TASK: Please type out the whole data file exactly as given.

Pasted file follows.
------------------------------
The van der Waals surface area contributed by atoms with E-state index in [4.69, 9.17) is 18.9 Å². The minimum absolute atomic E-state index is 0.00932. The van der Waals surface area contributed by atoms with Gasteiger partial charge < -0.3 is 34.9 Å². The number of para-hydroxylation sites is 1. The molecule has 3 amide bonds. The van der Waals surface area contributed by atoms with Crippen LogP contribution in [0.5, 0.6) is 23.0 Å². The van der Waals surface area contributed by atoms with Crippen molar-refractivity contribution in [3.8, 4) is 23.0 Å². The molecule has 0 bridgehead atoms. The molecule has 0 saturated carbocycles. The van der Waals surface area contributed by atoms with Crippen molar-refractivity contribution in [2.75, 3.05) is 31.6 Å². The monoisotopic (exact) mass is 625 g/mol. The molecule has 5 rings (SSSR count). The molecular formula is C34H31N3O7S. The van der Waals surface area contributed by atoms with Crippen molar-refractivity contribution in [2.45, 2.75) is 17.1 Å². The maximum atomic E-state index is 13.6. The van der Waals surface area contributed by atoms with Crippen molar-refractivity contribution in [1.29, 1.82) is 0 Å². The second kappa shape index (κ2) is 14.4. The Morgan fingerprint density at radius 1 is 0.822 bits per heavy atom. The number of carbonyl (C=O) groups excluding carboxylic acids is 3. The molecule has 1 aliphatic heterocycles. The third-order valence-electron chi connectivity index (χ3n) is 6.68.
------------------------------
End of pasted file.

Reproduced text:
The van der Waals surface area contributed by atoms with E-state index in [4.69, 9.17) is 18.9 Å². The minimum absolute atomic E-state index is 0.00932. The van der Waals surface area contributed by atoms with Gasteiger partial charge < -0.3 is 34.9 Å². The number of para-hydroxylation sites is 1. The molecule has 3 amide bonds. The van der Waals surface area contributed by atoms with Crippen LogP contribution in [0.5, 0.6) is 23.0 Å². The van der Waals surface area contributed by atoms with Crippen molar-refractivity contribution in [3.8, 4) is 23.0 Å². The molecule has 0 bridgehead atoms. The molecule has 0 saturated carbocycles. The van der Waals surface area contributed by atoms with Crippen molar-refractivity contribution in [2.75, 3.05) is 31.6 Å². The monoisotopic (exact) mass is 625 g/mol. The molecule has 5 rings (SSSR count). The molecular formula is C34H31N3O7S. The van der Waals surface area contributed by atoms with Crippen molar-refractivity contribution in [2.45, 2.75) is 17.1 Å². The maximum atomic E-state index is 13.6. The van der Waals surface area contributed by atoms with Crippen molar-refractivity contribution in [1.29, 1.82) is 0 Å². The second kappa shape index (κ2) is 14.4. The Morgan fingerprint density at radius 1 is 0.822 bits per heavy atom. The number of carbonyl (C=O) groups excluding carboxylic acids is 3. The molecule has 1 aliphatic heterocycles. The third-order valence-electron chi connectivity index (χ3n) is 6.68.